Radoslaw's Reviews > Ferdydurke

Ferdydurke by Witold Gombrowicz
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M 50x66
's review
Sep 26, 2009

really liked it
Read in September, 2009

Crazy, brilliant, and frustrating novel from the 1930's by this mad Polish author. The basic theme/question/idea is: do we possess an identity outside of what people think of us or are we mostly shaped by society's perception of who we are? As all language and all interactions we have with others is little more than mediated societal convention, is there any room to express who we "really" are?

Anyway, the story involves a thirty-something author (Gombrowicz) who, up to now, has produced a single book about adolescence (which Gombrowich had up until then) and as such, gets treated as an adolescent or someone not quite developed by all those who meet him. This is all explained in the first few pages. As he sits down to write his great new opus which will show the world who he really is, an old professor shows up and literally kidnaps him and places him into a high school where he is treated as one of the school boys and observes how they interact. This is the first in a series of adventures which sees the narrator placed in a lodging, falling in love, and then escaping to the country where the old Polish aristocratic order is satirized to no end. In fact, everything here is pure satirical gold with the school scenes among the best if not somewhat dated (ok, all of the book seems dated but since Gombrowicz makes this point directly himself during the course of the book it does not seem like a big deal. In fact, several times Gombrowicz addresses the reader directly and makes some point that the reader might be thinking of which is also fun.) Gombrowicz also inserts several surreal, philosophical, mini-stories complete with their own introductions into the novel. Frustrating but fun.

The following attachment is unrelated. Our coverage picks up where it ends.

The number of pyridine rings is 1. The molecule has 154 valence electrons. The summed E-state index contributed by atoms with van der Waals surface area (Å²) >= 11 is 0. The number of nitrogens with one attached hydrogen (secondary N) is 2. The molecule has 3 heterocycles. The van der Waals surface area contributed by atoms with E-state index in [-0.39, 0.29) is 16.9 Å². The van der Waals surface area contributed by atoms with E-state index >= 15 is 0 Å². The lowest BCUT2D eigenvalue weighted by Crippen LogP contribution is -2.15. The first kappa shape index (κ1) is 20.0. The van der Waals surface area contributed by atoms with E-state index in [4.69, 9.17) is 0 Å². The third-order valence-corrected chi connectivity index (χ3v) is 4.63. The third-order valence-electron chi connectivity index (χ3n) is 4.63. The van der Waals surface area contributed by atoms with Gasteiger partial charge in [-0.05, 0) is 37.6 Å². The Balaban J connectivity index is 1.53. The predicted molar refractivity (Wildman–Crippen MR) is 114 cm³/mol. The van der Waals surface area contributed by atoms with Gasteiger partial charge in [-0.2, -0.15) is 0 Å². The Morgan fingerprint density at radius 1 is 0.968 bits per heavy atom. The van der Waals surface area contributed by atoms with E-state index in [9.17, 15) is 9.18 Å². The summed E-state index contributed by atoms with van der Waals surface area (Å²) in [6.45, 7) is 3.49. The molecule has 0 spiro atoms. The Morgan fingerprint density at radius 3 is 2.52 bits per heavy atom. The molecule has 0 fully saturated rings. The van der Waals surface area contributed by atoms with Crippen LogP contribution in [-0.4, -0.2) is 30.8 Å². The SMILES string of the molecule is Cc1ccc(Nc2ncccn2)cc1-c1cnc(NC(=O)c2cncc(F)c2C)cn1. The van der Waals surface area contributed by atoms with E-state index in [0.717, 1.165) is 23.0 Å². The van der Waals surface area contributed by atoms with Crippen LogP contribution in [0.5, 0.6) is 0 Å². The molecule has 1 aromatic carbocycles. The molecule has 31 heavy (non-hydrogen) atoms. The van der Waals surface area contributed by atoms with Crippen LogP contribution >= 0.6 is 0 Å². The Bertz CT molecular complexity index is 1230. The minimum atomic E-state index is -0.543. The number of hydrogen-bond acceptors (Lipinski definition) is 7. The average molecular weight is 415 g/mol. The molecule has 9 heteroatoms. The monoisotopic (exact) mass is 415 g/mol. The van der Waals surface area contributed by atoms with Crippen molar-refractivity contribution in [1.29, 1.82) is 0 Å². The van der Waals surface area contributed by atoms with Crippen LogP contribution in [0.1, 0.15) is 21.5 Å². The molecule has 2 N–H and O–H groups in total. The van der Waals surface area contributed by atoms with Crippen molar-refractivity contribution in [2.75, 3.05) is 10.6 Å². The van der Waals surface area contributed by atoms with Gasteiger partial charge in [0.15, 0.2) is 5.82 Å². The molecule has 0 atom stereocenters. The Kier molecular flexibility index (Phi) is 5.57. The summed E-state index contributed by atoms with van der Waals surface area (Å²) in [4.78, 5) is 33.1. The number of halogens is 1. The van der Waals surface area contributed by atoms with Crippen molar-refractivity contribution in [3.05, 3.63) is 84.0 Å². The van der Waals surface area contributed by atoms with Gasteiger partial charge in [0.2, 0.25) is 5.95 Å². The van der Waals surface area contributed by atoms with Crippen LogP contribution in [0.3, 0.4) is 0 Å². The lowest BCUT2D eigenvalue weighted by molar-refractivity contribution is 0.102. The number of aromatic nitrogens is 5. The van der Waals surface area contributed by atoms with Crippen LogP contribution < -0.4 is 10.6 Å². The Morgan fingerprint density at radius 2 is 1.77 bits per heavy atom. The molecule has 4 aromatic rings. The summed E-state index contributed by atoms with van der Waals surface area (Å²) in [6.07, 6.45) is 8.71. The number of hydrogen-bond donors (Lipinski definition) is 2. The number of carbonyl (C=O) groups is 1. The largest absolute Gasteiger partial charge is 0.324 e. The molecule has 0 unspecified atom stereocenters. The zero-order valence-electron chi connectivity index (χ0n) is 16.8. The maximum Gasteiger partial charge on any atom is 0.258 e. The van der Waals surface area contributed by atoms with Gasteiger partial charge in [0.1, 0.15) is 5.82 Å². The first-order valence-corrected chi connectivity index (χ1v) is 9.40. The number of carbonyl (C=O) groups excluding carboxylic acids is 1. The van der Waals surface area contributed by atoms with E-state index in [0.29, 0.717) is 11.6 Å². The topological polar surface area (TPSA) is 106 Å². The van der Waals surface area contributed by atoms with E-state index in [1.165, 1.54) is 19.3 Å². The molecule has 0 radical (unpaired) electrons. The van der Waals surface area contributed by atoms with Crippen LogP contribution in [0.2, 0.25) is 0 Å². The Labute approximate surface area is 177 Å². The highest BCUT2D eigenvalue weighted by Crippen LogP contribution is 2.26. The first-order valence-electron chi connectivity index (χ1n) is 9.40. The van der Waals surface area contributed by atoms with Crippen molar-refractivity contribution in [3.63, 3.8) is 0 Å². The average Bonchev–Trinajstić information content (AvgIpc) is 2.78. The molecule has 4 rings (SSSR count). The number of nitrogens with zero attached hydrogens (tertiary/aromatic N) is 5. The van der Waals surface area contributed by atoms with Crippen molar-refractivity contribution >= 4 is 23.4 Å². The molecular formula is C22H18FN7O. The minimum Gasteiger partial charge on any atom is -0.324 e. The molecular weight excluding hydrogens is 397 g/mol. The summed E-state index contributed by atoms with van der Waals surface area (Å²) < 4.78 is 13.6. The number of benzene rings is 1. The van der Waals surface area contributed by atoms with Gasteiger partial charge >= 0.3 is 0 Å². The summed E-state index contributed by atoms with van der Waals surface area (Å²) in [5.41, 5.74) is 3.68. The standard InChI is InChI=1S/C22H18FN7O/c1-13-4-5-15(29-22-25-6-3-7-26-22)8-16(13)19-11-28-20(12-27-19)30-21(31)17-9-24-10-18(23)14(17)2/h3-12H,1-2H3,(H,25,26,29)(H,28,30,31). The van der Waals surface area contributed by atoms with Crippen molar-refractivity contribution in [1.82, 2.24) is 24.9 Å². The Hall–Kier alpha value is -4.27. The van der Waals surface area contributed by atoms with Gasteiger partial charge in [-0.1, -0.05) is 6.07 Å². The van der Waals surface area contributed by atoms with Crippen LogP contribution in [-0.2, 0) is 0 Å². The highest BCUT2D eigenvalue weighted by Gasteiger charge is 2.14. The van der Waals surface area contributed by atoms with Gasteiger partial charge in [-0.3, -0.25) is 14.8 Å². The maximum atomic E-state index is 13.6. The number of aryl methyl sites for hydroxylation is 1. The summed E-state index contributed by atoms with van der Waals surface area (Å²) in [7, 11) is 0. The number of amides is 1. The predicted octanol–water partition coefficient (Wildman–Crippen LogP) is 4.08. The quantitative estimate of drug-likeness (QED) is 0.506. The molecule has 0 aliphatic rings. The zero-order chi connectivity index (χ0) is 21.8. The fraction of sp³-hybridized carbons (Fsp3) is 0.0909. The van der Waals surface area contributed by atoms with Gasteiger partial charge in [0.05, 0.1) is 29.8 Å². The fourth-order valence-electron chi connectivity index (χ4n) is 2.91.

Anyway, it's a fun read in Polish (which is why I picked it up again as I'm going to Poland this week) which might be lost when translated into English but pick this up if any of this sounds interesting. Cheers

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message 1: by Hazel (new) - added it

Hazel Thank you, Radoslaw, sounds good.

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